Missouri's new rural health program addresses upstream factors of health


The Missouri Department of Social Services has approved the implementation of a new pilot project targeting rural health care.

The Transformation of Rural Community Health program aims to go beyond treating patients when they get sick, but to address social challenges that make it difficult for people to maintain their health or manage chronic conditions, according to a news release from the department. It has been in development since 2021.

Six rural hospitals will lead the way in joining this new program. These health care facilities include Salem Memorial District Hospital in Salem, Golden Valley Memorial Healthcare in Clinton, Bothwell Regional Health Center in Sedalia, Phelps Health in Rolla, Citizens Memorial Hospital in Bolivar and Ray County Memorial Hospital in Richmond, according to the news release.

These hospitals will act as community hubs, where they will collaborate with other community organizations and partners to address health-related social needs and other social determinants of health, the news release added. These partners include primary care and behavioral health clinics, as well as other social service providers in those counties.

Social determinants of health comprise of the environment in which individuals are born, grow, learn, work, play, worship and age. The news release listed examples such as safe housing, transportation, access to nutritious food and opportunities for physical activity.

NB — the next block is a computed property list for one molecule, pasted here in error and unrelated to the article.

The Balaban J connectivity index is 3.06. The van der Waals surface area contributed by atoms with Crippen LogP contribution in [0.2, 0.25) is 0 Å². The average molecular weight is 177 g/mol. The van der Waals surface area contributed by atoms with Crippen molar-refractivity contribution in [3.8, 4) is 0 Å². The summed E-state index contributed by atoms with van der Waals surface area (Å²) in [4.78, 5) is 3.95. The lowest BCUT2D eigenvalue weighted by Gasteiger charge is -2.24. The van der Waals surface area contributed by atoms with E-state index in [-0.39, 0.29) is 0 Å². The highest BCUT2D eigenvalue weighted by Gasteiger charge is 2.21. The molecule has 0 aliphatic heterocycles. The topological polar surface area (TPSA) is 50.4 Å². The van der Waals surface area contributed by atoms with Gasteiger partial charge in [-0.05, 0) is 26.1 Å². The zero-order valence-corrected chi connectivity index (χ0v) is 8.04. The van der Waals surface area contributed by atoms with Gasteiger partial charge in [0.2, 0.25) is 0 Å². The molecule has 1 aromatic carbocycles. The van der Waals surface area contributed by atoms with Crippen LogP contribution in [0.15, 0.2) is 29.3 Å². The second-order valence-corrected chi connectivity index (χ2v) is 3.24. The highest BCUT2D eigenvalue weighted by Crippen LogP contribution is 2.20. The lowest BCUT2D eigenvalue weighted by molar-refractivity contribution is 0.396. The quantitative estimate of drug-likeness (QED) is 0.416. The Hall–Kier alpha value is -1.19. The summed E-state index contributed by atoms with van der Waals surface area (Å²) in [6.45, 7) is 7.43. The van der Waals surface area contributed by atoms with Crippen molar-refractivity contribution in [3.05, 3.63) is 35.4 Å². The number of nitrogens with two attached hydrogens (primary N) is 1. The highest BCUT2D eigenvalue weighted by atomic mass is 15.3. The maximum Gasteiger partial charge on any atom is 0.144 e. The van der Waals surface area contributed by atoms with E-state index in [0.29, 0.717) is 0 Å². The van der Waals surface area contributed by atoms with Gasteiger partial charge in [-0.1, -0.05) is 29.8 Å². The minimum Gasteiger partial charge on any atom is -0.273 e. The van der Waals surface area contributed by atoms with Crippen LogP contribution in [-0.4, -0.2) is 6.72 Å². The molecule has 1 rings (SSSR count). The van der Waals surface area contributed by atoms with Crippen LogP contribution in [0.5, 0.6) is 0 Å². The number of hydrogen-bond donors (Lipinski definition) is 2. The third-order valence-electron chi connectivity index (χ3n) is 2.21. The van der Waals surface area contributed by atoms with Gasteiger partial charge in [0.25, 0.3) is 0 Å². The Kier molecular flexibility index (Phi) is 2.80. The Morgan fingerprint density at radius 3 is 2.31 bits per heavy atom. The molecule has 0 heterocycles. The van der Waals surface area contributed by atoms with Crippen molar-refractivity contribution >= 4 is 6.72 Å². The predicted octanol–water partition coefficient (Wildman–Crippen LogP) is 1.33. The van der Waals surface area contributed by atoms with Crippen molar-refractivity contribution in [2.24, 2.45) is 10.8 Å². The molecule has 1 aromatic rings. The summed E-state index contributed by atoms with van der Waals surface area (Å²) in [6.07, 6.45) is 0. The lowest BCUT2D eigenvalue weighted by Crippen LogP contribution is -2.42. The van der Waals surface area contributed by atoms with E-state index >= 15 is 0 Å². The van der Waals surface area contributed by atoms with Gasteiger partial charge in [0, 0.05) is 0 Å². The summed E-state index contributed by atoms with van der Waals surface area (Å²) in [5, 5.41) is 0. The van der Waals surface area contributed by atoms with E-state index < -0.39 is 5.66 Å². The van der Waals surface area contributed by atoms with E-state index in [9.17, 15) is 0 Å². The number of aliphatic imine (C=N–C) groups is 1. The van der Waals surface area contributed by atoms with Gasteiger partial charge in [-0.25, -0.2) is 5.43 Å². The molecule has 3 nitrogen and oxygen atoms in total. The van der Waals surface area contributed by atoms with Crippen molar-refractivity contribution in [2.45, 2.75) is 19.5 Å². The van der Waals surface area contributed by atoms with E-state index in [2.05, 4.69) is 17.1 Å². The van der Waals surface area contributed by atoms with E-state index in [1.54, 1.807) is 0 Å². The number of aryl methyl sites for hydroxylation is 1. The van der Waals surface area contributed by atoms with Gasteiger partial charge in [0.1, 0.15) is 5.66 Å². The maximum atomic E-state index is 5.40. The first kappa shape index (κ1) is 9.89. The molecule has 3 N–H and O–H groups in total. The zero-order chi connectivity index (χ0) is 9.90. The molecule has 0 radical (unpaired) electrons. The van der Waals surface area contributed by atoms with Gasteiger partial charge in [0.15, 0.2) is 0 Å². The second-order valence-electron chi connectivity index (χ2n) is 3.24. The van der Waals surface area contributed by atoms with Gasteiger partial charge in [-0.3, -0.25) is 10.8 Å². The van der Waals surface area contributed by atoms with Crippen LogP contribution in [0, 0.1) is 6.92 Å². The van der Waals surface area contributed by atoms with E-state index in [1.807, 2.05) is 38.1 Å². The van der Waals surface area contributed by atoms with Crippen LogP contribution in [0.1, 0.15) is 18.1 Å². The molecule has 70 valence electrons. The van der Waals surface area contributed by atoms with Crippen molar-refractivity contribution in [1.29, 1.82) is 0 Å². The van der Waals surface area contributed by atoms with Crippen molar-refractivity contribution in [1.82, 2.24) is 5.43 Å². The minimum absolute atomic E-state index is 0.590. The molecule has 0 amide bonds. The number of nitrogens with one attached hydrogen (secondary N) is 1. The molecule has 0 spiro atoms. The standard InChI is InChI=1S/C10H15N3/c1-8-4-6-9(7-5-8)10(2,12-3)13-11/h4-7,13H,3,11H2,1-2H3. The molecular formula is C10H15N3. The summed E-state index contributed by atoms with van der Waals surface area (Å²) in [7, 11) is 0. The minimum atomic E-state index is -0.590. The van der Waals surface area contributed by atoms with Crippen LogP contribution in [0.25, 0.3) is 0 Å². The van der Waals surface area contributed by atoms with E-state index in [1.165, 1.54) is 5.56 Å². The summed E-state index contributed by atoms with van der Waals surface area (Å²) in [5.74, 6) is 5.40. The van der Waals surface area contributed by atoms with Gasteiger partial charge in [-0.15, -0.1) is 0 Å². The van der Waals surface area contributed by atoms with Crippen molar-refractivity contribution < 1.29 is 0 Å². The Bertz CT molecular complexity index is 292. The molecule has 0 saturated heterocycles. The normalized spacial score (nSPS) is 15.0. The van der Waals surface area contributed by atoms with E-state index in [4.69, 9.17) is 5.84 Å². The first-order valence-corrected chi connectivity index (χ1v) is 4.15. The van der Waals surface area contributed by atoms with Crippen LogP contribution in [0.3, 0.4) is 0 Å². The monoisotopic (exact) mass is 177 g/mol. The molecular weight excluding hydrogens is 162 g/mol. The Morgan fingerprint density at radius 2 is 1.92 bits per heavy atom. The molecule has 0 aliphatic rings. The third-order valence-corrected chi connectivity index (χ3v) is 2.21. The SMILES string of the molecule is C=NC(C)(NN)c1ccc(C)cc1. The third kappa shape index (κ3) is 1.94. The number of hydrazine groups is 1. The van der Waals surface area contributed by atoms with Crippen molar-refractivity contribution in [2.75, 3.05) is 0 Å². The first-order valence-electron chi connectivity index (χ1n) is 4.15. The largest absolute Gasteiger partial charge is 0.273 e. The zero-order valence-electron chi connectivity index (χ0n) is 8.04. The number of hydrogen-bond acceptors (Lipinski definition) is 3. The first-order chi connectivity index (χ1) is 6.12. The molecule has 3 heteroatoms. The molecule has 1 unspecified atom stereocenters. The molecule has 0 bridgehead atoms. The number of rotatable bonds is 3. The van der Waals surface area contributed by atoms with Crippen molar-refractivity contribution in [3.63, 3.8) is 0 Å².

"For too long, our payment systems have failed to reward hospitals for efforts to address some of the root causes of poor health," the department's MO HealthNet Division Chief Transformation Officer Kirk Mathews stated in the news release, adding that this project "allows hospitals to receive payment for proactively addressing issues that contribute to poor health outcomes."

Under this initiative, hospitals and their partners will be able to share resources, send referrals and ensure completion of referrals on an online platform. With that software, program participants can provide services like transportation and meal delivery to patients. Missouri Medicaid money will help finance the participants' staff, monitor data and convene a local hospital leadership board to oversee the initiative's operations.

The release added the pilot initiative's goals are to lower the rates of avoidable hospitalization, decrease rates of avoidable emergency department visits and reduce hospital utilizations of Medicaid recipients. The department hopes that as a result, the program will help rural hospitals save costs and sustain operations.

Rural hospitals in Missouri have been closing down because of insufficient funding, Missouri Rural Health Association's Executive Director Heidi Lucas said in February. Around 40 percent of all such facilities are at risk of closing, according to a report from the association released this year.

"This (Transformation of Rural Community Health) model perfectly aligns with our overarching goals for the Medicaid program. We believe this innovative approach will empower our partner communities to focus on improving health outcomes, and in doing so it will lower overall costs to the (Medicaid) program," Todd Richardson, the department's Director, stated in the release.